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Put an end to pelvic pain

Most women suffer in silence before seeking help

By Karina Hoan, MD, minimally invasive gynecologist at The Portland Clinic.

Woman drinking coffee

By the time women come to me seeking help for debilitating pelvic pain or heavy, painful periods, they’ve often been suffering in silence for years. In many cases, they simply didn’t know they had treatment options. So let’s break the silence and talk about what’s normal, what’s not, and the options that can help.

A normal menstrual period generally involves moderate bleeding for three to five days, with mild cramping and discomfort that can be relieved with a dose or two of ibuprofen or naproxen. Constant pelvic pain, on the other hand, and heavy periods that put you out of commission for days are not normal. These may be caused by underlying problems, and those problems may be treatable.

Uterine fibroids are one of the most common causes of heavy, painful periods. Up to 60 percent of all women develop these benign growths. Endometriosis, another cause of pelvic pain, affects about 10 percent of women. In this condition, cells from the lining of the uterus (the endometrium) start growing in the pelvis, causing inflammation and pain. In a similar but less-common condition, called adenomyosis, endometrial tissue grows in the muscular wall of the uterus. All of these conditions can be treated.

Treatment options for fibroids

Many women have fibroids that cause no symptoms and aren’t a problem. But in some women, fibroids cause very heavy cycles, pain or heaviness in the pelvis, and frequent urges to urinate. Fibroids also can impede efforts to get pregnant.

I always encourage women to try the least invasive treatment that will allow them to achieve their goals. If abnormal bleeding is the main problem, birth control pills, IUDs or contraceptive injections (such as Depo Provera) can help decrease or stop menstrual bleeding, which resolves much of the discomfort.

If symptoms continue despite these treatments, there are two surgical options: myomectomy, which is removing just the fibroids, or hysterectomy, which is removing the entire uterus.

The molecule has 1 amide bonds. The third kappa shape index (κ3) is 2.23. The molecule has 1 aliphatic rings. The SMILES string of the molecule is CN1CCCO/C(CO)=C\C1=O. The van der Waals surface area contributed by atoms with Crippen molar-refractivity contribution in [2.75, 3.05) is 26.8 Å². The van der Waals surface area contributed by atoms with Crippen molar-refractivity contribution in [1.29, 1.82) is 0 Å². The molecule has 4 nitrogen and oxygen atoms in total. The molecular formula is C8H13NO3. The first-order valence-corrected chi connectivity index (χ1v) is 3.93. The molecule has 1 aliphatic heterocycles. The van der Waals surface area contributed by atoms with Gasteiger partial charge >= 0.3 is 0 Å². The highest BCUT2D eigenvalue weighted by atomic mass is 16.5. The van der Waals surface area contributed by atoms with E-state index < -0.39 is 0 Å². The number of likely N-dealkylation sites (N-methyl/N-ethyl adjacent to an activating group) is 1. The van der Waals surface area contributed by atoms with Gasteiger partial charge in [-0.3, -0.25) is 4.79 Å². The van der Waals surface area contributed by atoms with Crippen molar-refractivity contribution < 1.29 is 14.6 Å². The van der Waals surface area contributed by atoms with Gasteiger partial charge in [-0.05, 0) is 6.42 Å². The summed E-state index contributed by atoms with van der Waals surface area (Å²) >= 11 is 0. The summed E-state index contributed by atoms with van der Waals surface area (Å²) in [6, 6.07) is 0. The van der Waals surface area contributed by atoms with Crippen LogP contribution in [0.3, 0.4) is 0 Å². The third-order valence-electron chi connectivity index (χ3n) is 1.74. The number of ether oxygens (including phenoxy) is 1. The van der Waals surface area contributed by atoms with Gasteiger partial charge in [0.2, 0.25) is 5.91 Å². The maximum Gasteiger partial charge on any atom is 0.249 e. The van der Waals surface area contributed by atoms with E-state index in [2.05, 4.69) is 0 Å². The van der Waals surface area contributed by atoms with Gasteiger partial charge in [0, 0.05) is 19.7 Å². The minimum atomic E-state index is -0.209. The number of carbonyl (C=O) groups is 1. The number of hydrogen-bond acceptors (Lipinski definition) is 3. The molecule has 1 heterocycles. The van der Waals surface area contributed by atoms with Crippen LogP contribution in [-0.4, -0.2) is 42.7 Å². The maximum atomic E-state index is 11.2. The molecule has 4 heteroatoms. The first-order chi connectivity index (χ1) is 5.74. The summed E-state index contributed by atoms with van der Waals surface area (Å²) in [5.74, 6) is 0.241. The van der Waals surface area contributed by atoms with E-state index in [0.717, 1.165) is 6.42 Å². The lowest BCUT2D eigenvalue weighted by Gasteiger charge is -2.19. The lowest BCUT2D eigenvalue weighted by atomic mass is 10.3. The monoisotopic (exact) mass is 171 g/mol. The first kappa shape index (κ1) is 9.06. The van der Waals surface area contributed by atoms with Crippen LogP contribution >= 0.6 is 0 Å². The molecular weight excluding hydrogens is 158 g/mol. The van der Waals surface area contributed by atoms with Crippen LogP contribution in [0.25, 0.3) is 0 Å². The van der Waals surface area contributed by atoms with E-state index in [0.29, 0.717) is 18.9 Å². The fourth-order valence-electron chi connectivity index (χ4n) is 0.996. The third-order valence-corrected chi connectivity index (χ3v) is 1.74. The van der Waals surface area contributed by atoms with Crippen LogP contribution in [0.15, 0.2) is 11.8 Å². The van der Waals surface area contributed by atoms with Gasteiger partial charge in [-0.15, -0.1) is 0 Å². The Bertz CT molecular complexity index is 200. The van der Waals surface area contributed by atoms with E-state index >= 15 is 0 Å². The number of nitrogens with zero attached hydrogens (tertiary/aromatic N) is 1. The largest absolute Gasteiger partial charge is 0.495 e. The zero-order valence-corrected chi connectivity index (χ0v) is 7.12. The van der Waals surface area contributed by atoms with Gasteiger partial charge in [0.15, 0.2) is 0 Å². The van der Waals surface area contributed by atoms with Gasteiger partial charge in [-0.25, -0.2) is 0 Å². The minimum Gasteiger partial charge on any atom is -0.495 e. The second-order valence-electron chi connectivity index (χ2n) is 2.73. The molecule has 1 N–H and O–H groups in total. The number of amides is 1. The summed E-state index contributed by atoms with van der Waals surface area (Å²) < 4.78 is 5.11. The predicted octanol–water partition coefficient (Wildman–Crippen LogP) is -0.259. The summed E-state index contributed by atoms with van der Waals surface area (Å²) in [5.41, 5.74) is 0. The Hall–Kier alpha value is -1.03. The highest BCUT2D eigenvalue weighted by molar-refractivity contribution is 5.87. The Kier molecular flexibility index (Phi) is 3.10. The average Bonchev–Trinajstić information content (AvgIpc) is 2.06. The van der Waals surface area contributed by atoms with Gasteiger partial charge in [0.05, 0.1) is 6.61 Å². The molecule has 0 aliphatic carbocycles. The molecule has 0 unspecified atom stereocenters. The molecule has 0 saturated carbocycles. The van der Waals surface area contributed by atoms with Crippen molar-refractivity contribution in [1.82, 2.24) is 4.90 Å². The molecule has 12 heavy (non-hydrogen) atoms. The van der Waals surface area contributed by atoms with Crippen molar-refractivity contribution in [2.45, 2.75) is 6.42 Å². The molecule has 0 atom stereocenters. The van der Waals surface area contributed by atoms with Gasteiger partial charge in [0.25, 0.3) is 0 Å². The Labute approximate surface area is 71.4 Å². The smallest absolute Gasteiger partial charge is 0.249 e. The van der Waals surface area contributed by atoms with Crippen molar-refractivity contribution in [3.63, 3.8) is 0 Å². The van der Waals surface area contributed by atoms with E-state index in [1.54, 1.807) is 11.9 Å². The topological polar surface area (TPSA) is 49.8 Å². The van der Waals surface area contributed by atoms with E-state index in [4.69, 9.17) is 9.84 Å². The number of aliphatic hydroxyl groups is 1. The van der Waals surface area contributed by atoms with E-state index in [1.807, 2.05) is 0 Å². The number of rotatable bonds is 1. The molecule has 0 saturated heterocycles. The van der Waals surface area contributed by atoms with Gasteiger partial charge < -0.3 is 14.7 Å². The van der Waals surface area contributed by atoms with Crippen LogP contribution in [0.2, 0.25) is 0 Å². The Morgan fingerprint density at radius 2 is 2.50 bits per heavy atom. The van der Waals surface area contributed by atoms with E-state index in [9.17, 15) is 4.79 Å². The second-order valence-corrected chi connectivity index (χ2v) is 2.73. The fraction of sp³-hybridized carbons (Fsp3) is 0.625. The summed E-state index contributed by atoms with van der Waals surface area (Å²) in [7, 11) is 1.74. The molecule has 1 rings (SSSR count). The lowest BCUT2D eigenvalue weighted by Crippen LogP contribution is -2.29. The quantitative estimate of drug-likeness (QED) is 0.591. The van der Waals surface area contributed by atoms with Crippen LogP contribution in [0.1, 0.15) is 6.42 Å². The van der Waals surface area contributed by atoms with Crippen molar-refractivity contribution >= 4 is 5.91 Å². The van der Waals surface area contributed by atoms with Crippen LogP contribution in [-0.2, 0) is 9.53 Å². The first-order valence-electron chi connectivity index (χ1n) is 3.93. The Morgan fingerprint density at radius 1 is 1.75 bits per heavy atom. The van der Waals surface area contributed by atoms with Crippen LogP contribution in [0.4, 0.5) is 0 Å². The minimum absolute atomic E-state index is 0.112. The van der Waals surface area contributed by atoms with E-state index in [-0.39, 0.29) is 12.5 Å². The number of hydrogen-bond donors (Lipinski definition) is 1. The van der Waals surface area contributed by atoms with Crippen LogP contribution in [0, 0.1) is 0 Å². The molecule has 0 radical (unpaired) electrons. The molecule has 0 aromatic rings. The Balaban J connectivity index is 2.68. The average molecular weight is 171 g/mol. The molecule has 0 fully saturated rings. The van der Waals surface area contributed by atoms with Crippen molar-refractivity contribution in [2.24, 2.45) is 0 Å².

For women who want to maintain the option for a future pregnancy, myomectomy removes the fibroids that pose obstacles to pregnancy, and it leaves the uterus intact. The downside is that fibroids can start to regrow immediately, so it may not be a permanent solution.

When childbearing is no longer a goal, hysterectomy is the definitive treatment for two reasons: it eliminates all fibroids and prevents any future fibroids, and it is a less complicated procedure with lower bleeding risks than myomectomy.

Today, most myomectomies and hysterectomies are performed as minimally invasive laparoscopic or robotic-assisted surgeries. These techniques involve much smaller incisions than open surgeries, which means less pain (and less need for medication), fewer complications and shorter recovery time for patients. A minimally invasive hysterectomy, for example, takes only about an hour and a half to complete; most patients go home within two to six hours and are back to work in about two weeks.

Treatment options for endometriosis and adenomyosis

Endometriosis and adenomyosis both respond well to hormone-suppressing medications, such as birth control pills, which slow or halt new tissue growth. Over-the-counter anti-inflammatories also help with pain. If these treatments fail, surgical options can help. For endometriosis, minimally invasive surgery to remove the abnormal tissue, followed by continuing hormone therapy to prevent new growths, provides great relief for most women. For severe adenomyosis, a hysterectomy is the only definitive treatment.

Through either a tailored medication regimen or minimally invasive surgery, the vast majority of women can put an end to chronic pelvic pain. So don’t feel that you have to tough it out: if your periods or pelvic pain are incapacitating, talk to a gynecologist about possible causes and treatments. You may be back to enjoying life again before you know it.

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